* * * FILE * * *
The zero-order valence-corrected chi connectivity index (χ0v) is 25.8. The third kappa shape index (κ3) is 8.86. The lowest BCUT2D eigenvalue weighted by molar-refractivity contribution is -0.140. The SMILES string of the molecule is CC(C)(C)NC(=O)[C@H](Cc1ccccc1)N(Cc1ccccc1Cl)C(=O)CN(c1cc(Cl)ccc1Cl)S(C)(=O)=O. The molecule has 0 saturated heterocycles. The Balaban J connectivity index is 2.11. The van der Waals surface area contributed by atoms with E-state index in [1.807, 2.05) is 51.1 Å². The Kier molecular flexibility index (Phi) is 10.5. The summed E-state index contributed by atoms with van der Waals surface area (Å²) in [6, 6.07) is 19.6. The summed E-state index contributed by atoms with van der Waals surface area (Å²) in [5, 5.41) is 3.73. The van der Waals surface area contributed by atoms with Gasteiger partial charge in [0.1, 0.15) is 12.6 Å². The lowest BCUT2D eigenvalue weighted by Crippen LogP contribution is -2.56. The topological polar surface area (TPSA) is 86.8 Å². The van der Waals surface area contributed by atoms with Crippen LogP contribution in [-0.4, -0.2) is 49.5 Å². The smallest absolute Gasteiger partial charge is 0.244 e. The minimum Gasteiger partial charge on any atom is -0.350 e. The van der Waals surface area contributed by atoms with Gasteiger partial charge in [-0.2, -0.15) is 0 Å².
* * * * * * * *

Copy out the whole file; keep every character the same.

The zero-order valence-corrected chi connectivity index (χ0v) is 25.8. The third kappa shape index (κ3) is 8.86. The lowest BCUT2D eigenvalue weighted by molar-refractivity contribution is -0.140. The SMILES string of the molecule is CC(C)(C)NC(=O)[C@H](Cc1ccccc1)N(Cc1ccccc1Cl)C(=O)CN(c1cc(Cl)ccc1Cl)S(C)(=O)=O. The molecule has 0 saturated heterocycles. The Balaban J connectivity index is 2.11. The van der Waals surface area contributed by atoms with E-state index in [1.807, 2.05) is 51.1 Å². The Kier molecular flexibility index (Phi) is 10.5. The summed E-state index contributed by atoms with van der Waals surface area (Å²) in [6, 6.07) is 19.6. The summed E-state index contributed by atoms with van der Waals surface area (Å²) in [5, 5.41) is 3.73. The van der Waals surface area contributed by atoms with Gasteiger partial charge in [0.1, 0.15) is 12.6 Å². The lowest BCUT2D eigenvalue weighted by Crippen LogP contribution is -2.56. The topological polar surface area (TPSA) is 86.8 Å². The van der Waals surface area contributed by atoms with Crippen LogP contribution in [-0.4, -0.2) is 49.5 Å². The smallest absolute Gasteiger partial charge is 0.244 e. The minimum Gasteiger partial charge on any atom is -0.350 e. The van der Waals surface area contributed by atoms with Gasteiger partial charge in [-0.2, -0.15) is 0 Å².